Surat turned out to be a singularly interesting town. Absolutely no garbage on the streets - spic and span - without any city buses - with newborns (virtually) driving two-wheelers - and absolutely no place to go to.
Congestion is normal on Indian roads. Surat is congested. Mumbai is congested. But Hyderabad is something else. It is saturated with a prosperous middle class. Though clean, it is static. Honestly, there are times when you feel it is a miracle that things actually move. Let me talk about one specific road. The Hubsiguda main road. And let me tell you how we cross Indian roads.
Just walk across. Don't care what is coming. Vehicles are usually so static that stopping is not a big deal for them. Just act as if you are blind-folded and cross. Unless some Salman Khan is driving along on his BMW, you are as safe as you can possibly be.
The monsoons came (albeit a little late) to India. Rain wreaked havoc over Mumbai (on expected lines) - and even over Hyderabad and Surat. Since the internet is more or less saturated with stories about the rain - let's let that go, shall we?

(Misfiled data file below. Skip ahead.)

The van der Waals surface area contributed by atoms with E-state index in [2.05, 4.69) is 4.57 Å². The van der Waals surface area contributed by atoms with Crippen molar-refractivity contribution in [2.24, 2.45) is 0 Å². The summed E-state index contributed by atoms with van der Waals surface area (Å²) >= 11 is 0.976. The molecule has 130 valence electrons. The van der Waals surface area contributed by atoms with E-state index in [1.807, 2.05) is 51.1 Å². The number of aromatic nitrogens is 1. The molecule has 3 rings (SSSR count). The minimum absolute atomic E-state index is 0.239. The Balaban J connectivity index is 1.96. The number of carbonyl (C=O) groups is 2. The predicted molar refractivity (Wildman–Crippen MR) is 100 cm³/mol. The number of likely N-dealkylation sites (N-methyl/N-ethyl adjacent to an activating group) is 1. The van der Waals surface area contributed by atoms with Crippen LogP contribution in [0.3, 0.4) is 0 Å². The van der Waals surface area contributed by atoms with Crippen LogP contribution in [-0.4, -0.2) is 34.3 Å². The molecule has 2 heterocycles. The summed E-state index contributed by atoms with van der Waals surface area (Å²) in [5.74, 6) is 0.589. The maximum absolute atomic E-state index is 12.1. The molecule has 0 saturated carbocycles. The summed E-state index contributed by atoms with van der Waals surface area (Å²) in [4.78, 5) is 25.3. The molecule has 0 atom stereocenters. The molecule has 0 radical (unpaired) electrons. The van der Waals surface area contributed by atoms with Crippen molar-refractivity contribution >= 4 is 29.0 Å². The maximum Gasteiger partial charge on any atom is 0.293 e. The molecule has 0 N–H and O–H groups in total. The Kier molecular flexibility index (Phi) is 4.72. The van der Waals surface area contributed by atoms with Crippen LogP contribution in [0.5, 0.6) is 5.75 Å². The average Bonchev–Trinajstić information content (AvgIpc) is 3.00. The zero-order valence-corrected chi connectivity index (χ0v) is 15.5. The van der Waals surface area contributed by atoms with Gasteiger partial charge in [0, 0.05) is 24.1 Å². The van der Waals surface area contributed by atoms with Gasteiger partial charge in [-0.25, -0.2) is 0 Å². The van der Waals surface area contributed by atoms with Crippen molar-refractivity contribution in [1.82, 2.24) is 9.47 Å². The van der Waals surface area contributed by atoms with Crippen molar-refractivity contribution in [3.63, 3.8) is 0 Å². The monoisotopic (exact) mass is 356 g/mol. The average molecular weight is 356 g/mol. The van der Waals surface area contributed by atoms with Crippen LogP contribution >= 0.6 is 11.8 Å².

I would like to firstly talk about the status of atheists in India. There is no respect for atheists in India at all. When you say you're an atheist, people just assume you're a Hindu of sorts. I managed to bear this soft bigotry( yeah right, bigotry!) with a smile of my face - primarily because I am not a Dawkinsian crackpot.
The wedding, firstly, was as traditional an affair as a wedding can be - with the exception of a gazillion camera men fighting with each other giving both the bride and the groom an Angelina Jolie complex. I kid you not. If you were at the wedding, you would also get the feeling that most of India's 1.1 billion turned up as cameramen (armed with Nikon D-somethings).
The food, it must be metioned, was incredible - and even as the groom, I managed to get a fair fill (sneaking to the catering room every now and then). I have a gut feeling that it was frowned upon by a few powers that thought that they were - not that I cared a hoot.